The Gita is a revelation of love and an invitation to love
Some people feel apprehensive about studying the Bhagavad-gita: “It contains a lot of complicated philosophy.”
Yes, the Gita is a profoundly philosophical book and its analysis of various levels of yoga practice can be intellectually demanding. Still, its essence is not philosophical technicality, but loving reciprocity. Through all its philosophy, Krishna reveals his love for Arjuna and, through Arjuna, for all of us. And he invites reciprocal love from Arjuna, and from all of us.
This essential intention animates the whole Gita: its start, middle and end. In the Gita’s first instructive section (02.11-30), Krishna speaks the philosophy of the soul out of loving concern for Arjuna, to free him from lamentation (02.25-02.28, 02.30).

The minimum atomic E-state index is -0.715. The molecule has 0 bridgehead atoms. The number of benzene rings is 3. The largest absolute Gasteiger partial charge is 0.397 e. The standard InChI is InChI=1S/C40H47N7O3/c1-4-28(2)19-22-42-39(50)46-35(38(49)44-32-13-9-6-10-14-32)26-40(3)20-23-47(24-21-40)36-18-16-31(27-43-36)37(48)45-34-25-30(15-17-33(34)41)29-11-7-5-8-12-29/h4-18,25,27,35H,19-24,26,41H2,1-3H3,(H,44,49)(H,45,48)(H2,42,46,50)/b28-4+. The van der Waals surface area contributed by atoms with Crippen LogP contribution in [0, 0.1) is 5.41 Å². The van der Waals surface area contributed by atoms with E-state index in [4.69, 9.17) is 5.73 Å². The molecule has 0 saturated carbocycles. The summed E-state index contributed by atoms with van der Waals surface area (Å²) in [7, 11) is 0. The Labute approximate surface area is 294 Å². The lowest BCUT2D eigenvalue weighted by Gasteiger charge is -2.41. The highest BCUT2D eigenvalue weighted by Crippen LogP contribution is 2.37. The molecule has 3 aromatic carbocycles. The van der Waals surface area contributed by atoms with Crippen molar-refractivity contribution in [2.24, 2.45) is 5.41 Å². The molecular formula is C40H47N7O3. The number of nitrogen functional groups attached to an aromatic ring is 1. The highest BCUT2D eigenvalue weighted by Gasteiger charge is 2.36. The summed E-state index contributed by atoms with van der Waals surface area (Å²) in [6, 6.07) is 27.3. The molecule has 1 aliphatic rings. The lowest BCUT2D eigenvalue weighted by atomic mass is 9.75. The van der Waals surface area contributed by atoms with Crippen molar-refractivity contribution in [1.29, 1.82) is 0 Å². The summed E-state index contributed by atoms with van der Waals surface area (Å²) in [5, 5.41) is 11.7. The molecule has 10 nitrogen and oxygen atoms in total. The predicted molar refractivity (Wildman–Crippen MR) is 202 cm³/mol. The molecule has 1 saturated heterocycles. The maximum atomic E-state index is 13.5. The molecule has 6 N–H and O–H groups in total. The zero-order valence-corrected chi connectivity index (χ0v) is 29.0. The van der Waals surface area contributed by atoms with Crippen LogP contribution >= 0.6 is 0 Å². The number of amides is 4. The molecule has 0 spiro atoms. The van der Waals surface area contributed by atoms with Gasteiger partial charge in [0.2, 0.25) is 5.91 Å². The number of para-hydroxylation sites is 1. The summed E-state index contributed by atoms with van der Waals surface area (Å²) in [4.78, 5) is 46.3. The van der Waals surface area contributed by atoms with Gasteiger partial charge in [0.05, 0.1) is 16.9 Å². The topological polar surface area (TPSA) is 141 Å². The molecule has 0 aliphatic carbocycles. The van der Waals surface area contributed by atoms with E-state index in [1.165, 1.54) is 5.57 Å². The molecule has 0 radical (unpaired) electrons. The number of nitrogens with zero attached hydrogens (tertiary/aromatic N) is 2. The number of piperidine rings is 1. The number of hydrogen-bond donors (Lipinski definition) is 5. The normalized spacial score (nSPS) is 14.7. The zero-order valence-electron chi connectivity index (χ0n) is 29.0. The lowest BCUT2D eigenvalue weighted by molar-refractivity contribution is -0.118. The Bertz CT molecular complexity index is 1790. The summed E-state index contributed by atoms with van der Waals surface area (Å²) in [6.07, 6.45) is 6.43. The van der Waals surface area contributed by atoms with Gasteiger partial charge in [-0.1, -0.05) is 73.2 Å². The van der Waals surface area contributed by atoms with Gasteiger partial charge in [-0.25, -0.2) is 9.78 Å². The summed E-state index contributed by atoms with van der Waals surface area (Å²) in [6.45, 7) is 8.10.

In the Gita’s middle section, Krishna proclaims (10.01): “Because you are dear to me, I will speak again the most confidential knowledge for your benefit.” This disarming declaration is soon followed by the Gita’s four-verse essence (10.08-11), which outlines how devotees affectionately offer their heart and life to Krishna, and how he mercifully reciprocates by offering them guidance and eradicating their ignorance.
The Gita’s conclusion (18.63-76) takes its affectionate essence to a crescendo. Krishna expresses his love by acknowledging Arjuna’s free will (18.63); highlighting the most confidential knowledge to help him use that free will judiciously (18.64); reiterating that he loves Arjuna dearly and wants his well-being (18.65); and assuring him protection from all sinful reactions (18.66). Complementing this revelation of love, Krishna extends an invitation to love – offer your mind, heart, worship and homage to me (18.65); and surrender to me (18.66). And Arjuna accepts that invitation by his loving readiness to do Krishna’s will (18.73).
When we focus on the love that the Gita reveals and inspires, Gita study will no longer seem intellectually intimidating, but will become spiritually enlivening.
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